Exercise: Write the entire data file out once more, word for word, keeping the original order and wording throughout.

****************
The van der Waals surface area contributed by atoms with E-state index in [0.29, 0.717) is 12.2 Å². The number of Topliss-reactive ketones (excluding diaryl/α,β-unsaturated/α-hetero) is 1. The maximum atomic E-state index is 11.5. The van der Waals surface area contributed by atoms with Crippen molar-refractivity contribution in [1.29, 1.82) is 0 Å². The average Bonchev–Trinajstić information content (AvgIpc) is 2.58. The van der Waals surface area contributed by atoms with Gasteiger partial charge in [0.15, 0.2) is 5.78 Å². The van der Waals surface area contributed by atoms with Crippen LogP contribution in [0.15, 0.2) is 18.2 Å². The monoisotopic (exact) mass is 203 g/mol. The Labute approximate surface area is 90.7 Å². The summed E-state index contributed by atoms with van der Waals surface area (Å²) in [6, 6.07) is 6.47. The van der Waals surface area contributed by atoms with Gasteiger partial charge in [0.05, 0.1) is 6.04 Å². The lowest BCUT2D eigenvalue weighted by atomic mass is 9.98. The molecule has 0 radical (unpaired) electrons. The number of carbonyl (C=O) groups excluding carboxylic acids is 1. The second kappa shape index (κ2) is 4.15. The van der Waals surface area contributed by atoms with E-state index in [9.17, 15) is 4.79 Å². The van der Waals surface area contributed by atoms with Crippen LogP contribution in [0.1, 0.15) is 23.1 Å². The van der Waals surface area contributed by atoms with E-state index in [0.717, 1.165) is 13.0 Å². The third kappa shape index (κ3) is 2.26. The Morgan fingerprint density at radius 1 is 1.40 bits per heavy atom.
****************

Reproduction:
The van der Waals surface area contributed by atoms with E-state index in [0.29, 0.717) is 12.2 Å². The number of Topliss-reactive ketones (excluding diaryl/α,β-unsaturated/α-hetero) is 1. The maximum atomic E-state index is 11.5. The van der Waals surface area contributed by atoms with Crippen molar-refractivity contribution in [1.29, 1.82) is 0 Å². The average Bonchev–Trinajstić information content (AvgIpc) is 2.58. The van der Waals surface area contributed by atoms with Gasteiger partial charge in [0.15, 0.2) is 5.78 Å². The van der Waals surface area contributed by atoms with Crippen LogP contribution in [0.15, 0.2) is 18.2 Å². The monoisotopic (exact) mass is 203 g/mol. The Labute approximate surface area is 90.7 Å². The summed E-state index contributed by atoms with van der Waals surface area (Å²) in [6, 6.07) is 6.47. The van der Waals surface area contributed by atoms with Gasteiger partial charge in [0.05, 0.1) is 6.04 Å². The lowest BCUT2D eigenvalue weighted by atomic mass is 9.98. The molecule has 0 radical (unpaired) electrons. The number of carbonyl (C=O) groups excluding carboxylic acids is 1. The second kappa shape index (κ2) is 4.15. The van der Waals surface area contributed by atoms with E-state index in [9.17, 15) is 4.79 Å². The van der Waals surface area contributed by atoms with Crippen LogP contribution in [0.1, 0.15) is 23.1 Å². The van der Waals surface area contributed by atoms with E-state index in [0.717, 1.165) is 13.0 Å². The third kappa shape index (κ3) is 2.26. The Morgan fingerprint density at radius 1 is 1.40 bits per heavy atom.